Defense Advanced Research Projects AgencyTagged Content List

Electromagnetic Spectrum and Bandwidth

Novel concepts and technologies for maximizing use of the electromagnetic spectrum

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A newly-announced DARPA program is betting that unprecedented on-chip integration of workhorse electronic components, such as transistors and capacitors, with less-familiar magnetic components with names like circulators and isolators, will open an expansive pathway to more capable electromagnetic systems. The Magnetic, Miniaturized, and Monolithically Integrated Components (M3IC), program will orchestrate research into miniaturized magnetic components with a goal of catalyzing chip-based innovations in radar and other radio frequency (RF) systems—and satisfying growing military and civilian demands for new ways to maneuver within the increasingly crowded electromagnetic spectrum.
In March, DARPA officials first publicly floated plans for the Spectrum Collaboration Challenge, an initiative designed to ensure that the exponentially growing number of military and civilian wireless devices will have full access to the increasingly crowded electromagnetic spectrum. Today, with the Agency release of detailed postings about the competition’s architecture, rules, and two participation options for seeking one of the up to 30 available slots, SC2 is officially on.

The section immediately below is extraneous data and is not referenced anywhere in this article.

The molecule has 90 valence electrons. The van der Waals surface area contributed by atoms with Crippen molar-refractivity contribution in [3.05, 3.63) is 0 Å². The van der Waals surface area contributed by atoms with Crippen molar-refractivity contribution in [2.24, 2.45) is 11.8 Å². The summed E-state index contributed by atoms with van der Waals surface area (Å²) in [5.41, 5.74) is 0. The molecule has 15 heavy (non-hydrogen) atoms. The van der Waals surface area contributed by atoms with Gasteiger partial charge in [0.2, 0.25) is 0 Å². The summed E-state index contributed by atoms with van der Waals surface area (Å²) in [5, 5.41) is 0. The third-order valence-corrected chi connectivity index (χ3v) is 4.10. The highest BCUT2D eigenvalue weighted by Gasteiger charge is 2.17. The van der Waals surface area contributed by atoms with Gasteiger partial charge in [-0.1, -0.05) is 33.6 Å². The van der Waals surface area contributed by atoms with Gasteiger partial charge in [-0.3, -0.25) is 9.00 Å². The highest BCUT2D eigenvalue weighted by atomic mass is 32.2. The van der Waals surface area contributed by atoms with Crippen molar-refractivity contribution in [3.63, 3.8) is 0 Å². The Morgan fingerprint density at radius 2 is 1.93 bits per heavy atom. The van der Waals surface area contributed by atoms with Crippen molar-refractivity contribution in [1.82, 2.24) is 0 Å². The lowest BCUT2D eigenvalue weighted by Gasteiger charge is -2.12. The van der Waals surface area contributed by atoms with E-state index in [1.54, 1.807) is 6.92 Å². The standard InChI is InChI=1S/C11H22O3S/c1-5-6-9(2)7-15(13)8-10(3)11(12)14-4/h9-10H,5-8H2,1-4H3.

Nothing is more iconic of today’s high technology than the semiconductor chips inside our computers, phones, military systems, household appliances, fitness monitors, and even birthday cards and pets. Since its inception in 1992, DARPA’s Microsystems Technology Office (MTO) has helped create and prevent strategic surprise through investments in compact microelectronic components, such as microprocessors, microelectromechanical systems (MEMS), and photonic devices. MTO’s pioneering efforts to apply advanced capabilities in areas such as wide-band-gap materials, phased array radars, high-energy lasers, and infrared imaging, have helped the United States establish and maintain technological superiority for more than two decades.
In a vision shared by innovators, entrepreneurs, and planners in both defense and civilian contexts, the skies of the future will be busy with unmanned aerial vehicles (UAVs). Unseen but central to the realization of this vision is wireless communication within and between those future fleets of UAVs that is reliable and resistant to both unintentional and ill-willed interference. “If these UAVs can’t communicate, they don’t take off or they don’t operate the way we want them to” said Josh Conway, a program manager in DARPA’s Microsystems Technology Office. 
Unveiled in March 2016, DARPA’s Spectrum Collaboration Challenge has reached an early milestone by choosing 30 contenders for the first of the three-phase competition, slated to culminate at the end of 2019 with a live match of finalists who have survived the two preliminary contests. In addition to 22 teams from academia and small and large companies, eight individuals have made it into the competition.